Just one month into the 2019-20 season, the San Jose Sharks season sits on the brink. The team’s record is 4-10-1, which is six games below even. The last time the Sharks were five games below even was all the way back in the 2002-03 season. That season, not coincidentally, was the last time the team fired a coach mid-season. Following the season, the team also replaced the general manager. Is Sharks head coach Peter DeBoer on the hot seat? Absolutely. Is general manager Doug Wilson on a similarly hot seat? Doubtful. His job is less dependent on a bad month.
The Window of Opportunity
Truth be told, the Sharks have had stretches this bad in recent seasons. In March 2019 and March 2017, the team had stretches which were actually worse. In both occurrences, though, the team was already set for a playoff spot when they hit the skids. This is not the case now.
The Sharks have a window of opportunity in front of them. They have two weak opponents in their next two games. First up are the Chicago Blackhawks, followed by the Minnesota Wild. Both games are at home, as are eight of the 12 games which follow. The Sharks play a few of the league’s weaker teams in this upcoming stretch; twice playing the Los Angeles Kings and another match-up coming against the Detroit Red Wings. These are five very winnable games. The Sharks will need to do more than win these five, but it does give the team a fighting chance to become competitive again.
Peter DeBoer in Trouble
While the Sharks have a window of opportunity, it is a small window. The team will not sacrifice this season and a turnaround must occur soon. The downside scenario appears obvious. A failure to progress is going to force changes and Peter DeBoer is at the front of the line.
Can DeBoer make meaningful moves and alter his fate? Yes. Will he? We’ll find out, but he can do more than juggle lines and adjust ice time. Let’s explore some of the modest moves with the potential for immediate impact.
The Sharks are anticipating the return of defenceman Radim Simek, possibly as early as Tuesday’s game against the Blackhawks. Last season, Simek suffered a knee injury and required surgery. Now he is very close to making his NHL return. He just completed a two-game conditioning assignment with the AHL’s San Jose Barracuda. While Simek isn’t a major piece, last season he brought excellent chemistry with defensive partner Brent Burns. Simek’s availability will allow the Sharks flexibility in their pairings. Last season, the pairings of Brenden Dillon with Erik Karlsson, Marc-Edouard Vlasic with Tim Heed and Burns with Simek each had a ‘goals for’ rating of over 60%.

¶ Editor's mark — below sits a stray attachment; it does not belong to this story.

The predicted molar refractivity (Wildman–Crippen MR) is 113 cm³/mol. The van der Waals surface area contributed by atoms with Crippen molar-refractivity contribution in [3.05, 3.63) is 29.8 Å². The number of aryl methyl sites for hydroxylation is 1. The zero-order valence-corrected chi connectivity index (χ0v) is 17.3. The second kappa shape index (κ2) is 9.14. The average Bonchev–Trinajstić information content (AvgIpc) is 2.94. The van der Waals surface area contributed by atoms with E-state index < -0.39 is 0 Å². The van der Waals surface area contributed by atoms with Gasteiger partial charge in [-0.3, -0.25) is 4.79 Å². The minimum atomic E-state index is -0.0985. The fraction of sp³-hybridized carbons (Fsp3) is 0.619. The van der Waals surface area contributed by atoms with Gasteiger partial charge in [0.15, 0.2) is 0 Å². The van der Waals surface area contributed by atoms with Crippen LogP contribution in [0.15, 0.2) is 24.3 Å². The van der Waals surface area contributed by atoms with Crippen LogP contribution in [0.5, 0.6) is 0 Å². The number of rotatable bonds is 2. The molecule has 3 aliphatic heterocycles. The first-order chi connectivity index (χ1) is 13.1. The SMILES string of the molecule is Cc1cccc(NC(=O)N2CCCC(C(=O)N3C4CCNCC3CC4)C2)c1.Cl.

Alas, this approach would bench rookie defenceman Mario Ferraro, one of the team’s few bright spots, making this unlikely. It is worth noting the Sharks have spent most of the season with only six NHL-worthy defencemen. The organization has eight in total, but with Simek and Dalton Prout both injured, flexibility has been limited. The organization’s ninth defenceman, Jacob Middleton, is also out injured. Tenth defenceman Trevor Carrick has played a few games, but is clearly overmatched at the NHL level.
Odd Man Out
Simek’s return creates flexibility. Whether he is truly ready is an open question. If he is (and perhaps even if he isn’t), the odd man out is likely Heed, a frequent resident of DeBoer’s doghouse. But the right-handed Heed has a history of playing forward and moving him to right wing might work for both player and team. Right wing is, by far, the team’s weakest position (after losing three in the offseason, Joe Pavelski, Joonas Donskoi and Gustav Nyquist). Heed can help in an area the team needs help while giving himself a chance to get out of the coach’s doghouse.
It wouldn’t be as dramatic as moving Burns to wing (he was an elite NHL winger several years ago), but Burns isn’t changing positions at this point.
Changes in Net
The Sharks have limited cap space, but it is possible they can make a move in goal. Barracuda goalie Josef Korenar is off to an impressive start, including a pair of shutouts. Neither current Sharks netminder, Aaron Dell or Martin Jones, is off to an impressive start. Whether the 21-year-old Korenar is NHL ready is a different question. One which might get tested shortly.
With the team constrained by salary cap issues, there are few options at forward which amount to much. The Sharks have players who can be traded. Unfortunately, Dillon is probably near the top of the list. He is one of the few Sharks who is having a respectable season. Dillon would command a healthy return and create cap space, both essential to getting another capable forward.
Deciding The Fate Of Peter DeBoer
If the moves discussed seem like rearranging deck chairs on the Titanic, there’s a reason for this. Talent is not the Sharks core problem, execution is. The team has been outskated most every game. The one anomaly came against the Winnipeg Jets, when the Sharks outskated them in a big way – and still managed to lose. The Sharks play fell back the next night when they were, once again, outskated by their opponent.
Unless and until the team decides to play within the systems the coaches have laid out, the team can expect to struggle. Fairly or not, the coaches, specifically Peter DeBoer, will be held accountable. If DeBoer has genuinely ‘lost’ the team, it is time for him to go. If the team can find its way – and find it quickly – then both the coach and the season may be salvaged. But time is of the essence. Right now, too many aspects of this Sharks team should be considered day-to-day.